The most likely cause of mock orange failing to flower is pruning at the wrong time of year. If you prune too late or too early, you risk cutting off the stems that would have flowered. The new stems that grow from these shoots will Read more
Rabbits, deer, mice and voles enjoy the tender twigs and leaves, as well as the blossoms. Pest repellents can have some effect and can be chemical, mechanical or natural. While the plant is attractive to pests, it also draws honeybees and butterflies when it is Read more
Remove a three-inch stem from a mature Mock Orange, maintaining several leaves at the tip of each cutting. Mock Orange also may be propagated by seeds, but the seeds need to be stratified. You will have to keep them in the refrigerator in a sterile Read more
Mock oranges are not usually heavy feeders, though a water-soluble, all-purpose fertilizer may be used in late winter/early spring as needed if you feel the plant is not growing as well as it should. Annual pruning will keep the plant looking good and help with Read more
The Botrytis cinerea fungus causes gray mold on mock orange shrubs, as well as on most other types of flowering shrubs. It can cause brown lesions on the mock orange's blossoms and leaves. The disease favors moist conditions.
Powdery mildew is a fungus that appears as a white dust on affected leaves. Warm humid days and cool humid nights cause the mildew to flourish. The best way to prevent powdery mildew is to avoid overhead watering, to water in the mornings and to Read more
Prune these spring flowering shrubs soon after it has bloomed. Top prune the plant to improve the shape and reduce its size, but be careful not to remove more than 30% of the top growth.
Usually, problems arise due to water issues — overwatering results in root rot and underwatering results in stunted growth and inadequate blossoms. Keep a check on the moisture level of the soil. If the soil is about 2” inches dry, water the plant. If you Read more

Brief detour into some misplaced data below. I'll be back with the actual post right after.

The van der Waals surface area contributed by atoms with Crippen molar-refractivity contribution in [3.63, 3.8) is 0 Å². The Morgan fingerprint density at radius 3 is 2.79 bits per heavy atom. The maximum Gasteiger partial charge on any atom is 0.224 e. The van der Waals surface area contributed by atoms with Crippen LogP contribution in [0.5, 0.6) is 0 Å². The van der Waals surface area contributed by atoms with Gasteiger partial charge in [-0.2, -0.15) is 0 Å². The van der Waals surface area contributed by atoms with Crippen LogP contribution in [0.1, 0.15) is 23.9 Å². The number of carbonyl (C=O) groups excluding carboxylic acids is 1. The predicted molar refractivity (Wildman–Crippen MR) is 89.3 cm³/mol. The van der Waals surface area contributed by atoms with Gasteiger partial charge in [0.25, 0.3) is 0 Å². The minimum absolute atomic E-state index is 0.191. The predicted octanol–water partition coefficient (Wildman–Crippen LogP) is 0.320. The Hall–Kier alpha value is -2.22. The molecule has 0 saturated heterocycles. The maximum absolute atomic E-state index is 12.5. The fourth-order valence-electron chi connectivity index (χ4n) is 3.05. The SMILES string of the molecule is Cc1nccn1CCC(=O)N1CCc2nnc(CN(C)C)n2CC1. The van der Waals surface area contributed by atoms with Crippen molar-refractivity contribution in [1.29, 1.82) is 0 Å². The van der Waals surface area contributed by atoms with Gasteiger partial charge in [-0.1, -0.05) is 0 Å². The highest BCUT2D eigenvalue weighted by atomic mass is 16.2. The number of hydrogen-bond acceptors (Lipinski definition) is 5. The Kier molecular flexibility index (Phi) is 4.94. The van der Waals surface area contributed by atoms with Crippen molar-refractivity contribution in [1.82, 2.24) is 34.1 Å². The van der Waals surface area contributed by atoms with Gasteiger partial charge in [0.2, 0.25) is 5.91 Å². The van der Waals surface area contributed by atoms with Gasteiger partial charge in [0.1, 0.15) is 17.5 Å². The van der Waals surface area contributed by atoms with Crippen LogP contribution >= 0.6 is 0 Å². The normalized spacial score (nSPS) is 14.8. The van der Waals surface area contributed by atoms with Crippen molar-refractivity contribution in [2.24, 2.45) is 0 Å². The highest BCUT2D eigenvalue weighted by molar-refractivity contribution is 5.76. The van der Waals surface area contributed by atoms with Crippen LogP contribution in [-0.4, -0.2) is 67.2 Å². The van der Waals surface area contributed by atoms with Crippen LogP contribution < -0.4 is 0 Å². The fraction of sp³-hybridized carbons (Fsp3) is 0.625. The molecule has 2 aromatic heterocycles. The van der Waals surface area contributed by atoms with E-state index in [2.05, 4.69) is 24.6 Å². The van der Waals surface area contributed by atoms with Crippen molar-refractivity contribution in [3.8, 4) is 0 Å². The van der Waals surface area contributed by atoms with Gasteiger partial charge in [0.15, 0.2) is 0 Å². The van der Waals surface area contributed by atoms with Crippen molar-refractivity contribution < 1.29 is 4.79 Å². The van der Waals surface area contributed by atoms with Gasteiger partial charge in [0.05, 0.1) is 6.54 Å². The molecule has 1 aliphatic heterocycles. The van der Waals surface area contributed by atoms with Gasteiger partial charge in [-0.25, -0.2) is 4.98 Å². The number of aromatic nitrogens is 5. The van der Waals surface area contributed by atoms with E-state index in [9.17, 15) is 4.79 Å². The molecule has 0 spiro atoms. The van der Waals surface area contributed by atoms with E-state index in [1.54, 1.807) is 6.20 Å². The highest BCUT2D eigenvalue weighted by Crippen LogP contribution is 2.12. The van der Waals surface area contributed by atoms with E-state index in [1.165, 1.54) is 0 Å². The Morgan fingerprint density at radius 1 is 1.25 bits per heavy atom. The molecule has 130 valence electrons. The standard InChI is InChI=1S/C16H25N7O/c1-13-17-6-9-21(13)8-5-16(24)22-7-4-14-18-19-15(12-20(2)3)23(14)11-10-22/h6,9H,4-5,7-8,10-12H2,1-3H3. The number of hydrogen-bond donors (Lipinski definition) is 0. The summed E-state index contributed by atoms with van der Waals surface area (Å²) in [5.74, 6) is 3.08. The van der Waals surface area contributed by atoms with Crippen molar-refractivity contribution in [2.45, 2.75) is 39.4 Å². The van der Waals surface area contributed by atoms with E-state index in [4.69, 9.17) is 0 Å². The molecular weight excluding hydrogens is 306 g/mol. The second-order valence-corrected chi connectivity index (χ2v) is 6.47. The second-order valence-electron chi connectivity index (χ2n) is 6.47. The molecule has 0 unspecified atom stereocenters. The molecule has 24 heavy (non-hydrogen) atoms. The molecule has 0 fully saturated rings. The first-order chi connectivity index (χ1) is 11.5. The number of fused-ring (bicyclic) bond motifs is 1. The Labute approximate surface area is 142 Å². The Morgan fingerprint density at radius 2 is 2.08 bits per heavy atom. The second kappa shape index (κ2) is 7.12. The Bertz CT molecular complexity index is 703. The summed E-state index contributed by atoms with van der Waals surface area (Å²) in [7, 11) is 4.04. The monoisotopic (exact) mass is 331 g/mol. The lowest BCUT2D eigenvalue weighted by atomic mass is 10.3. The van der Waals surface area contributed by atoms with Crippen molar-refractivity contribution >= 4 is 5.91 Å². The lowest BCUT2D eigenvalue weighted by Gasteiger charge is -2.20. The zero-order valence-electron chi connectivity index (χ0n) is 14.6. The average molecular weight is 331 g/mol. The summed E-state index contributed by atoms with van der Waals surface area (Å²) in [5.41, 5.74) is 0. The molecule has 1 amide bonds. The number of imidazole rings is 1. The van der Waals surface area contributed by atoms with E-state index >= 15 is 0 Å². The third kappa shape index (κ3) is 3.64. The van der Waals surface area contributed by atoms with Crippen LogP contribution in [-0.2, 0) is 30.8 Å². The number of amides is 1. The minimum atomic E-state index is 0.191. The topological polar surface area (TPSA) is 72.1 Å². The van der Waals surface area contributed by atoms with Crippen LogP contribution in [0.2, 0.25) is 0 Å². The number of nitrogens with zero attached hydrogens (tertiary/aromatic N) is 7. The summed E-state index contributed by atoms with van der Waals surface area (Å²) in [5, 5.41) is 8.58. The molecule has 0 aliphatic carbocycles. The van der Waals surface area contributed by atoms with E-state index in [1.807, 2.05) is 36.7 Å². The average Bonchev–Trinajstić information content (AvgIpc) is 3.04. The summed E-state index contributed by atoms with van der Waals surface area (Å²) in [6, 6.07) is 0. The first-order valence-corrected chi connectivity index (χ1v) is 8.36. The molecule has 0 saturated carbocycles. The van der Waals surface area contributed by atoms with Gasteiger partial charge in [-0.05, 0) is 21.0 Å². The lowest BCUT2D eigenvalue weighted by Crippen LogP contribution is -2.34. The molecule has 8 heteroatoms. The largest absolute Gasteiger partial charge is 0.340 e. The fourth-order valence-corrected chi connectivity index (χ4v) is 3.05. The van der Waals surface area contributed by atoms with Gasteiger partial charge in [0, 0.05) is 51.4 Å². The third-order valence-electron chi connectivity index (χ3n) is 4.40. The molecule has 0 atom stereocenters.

Nectria twig blight is a fungal disease of mock orange trees. Caused by the fungus Nectria cinnabarina, the infection appears as cankers on mock orange plants; cankers are areas of infected, dead tissue, according to West Virginia University at Davis. Leaves die and severe shoot Read more
Mock orange shrubs like organically rich soil. They can tolerate a wide range of soil types—including sandy, clay, and loamy soils—as long as they have good drainage.
Since mock orange is a spring-flowering shrub and its buds developed last year, plan to prune it immediately after it flowers. If you wait too long and prune your shrub later in the summer or fall, you run the risk of pruning off next years' Read more
The pollen may cause allergic rhinitis and trigger airway conditions in susceptible people.
Get rid of large numbers of ants tending the scales using baits or by wrapping the mock orange trunk with a strip of fabric or paper coated with a sticky substance that will trap ants.
Come winter, this shrub will need some protecting if you live in a cold area. Prune the mock orange in late summer. Remove any dead, damaged or diseased foliage. Allow the rest of the leaves to die back naturally during the fall.
Hardy in zones 4-8, mock orange shrubs bloom in late spring to early summer. Like lilacs, mock orange should be pruned right after flowers fade. Pruning too late in the season can cut off next year's buds.
Mature Size The sweet mockorange grows to a height of 10–12' and a spread of 10–12' at maturity.
Japanese mock orange is a broadleaf evergreen shrub or small tree that can withstand brief periods of frost, which might occur in USDA zone 9, where minimum winter temperature is about 25 degrees Fahrenheit. However, frost that lasts for a day or more can cause Read more
In time, mock orange shrubs may get gnarly looking or become less productive. If this happens, you can give the whole shrub a hard rejuvenation pruning by cutting it all back to 6-12 inches (15-30.5 cm.) from the ground. This should be done in winter Read more
Bacterial blight most often attacks mock orange trees when weather coosl and moisture is high. It causes dieback of shoots and leaf deformation. It appears as a white dust on affected leaves. Prune off affected areas, spray with copper fungicides or sulfur, water in the Read more
Although the Mock orange by itself is not toxic, it is important to be alert to possible risks in the environment and unusual behaviors by your canine. Safe plants may attract unsafe insects or be sprayed with toxic pesticides, and eating too much vegetation can Read more
Kathleen Miller is a Master Gardener and Horticulturist with over 30 years experience in gardening and sustainable farming. Mock orange (Philadelphus coronarius) is a deciduous shrub (it loses its leaves in the fall) that has a dense, rounded growth habit.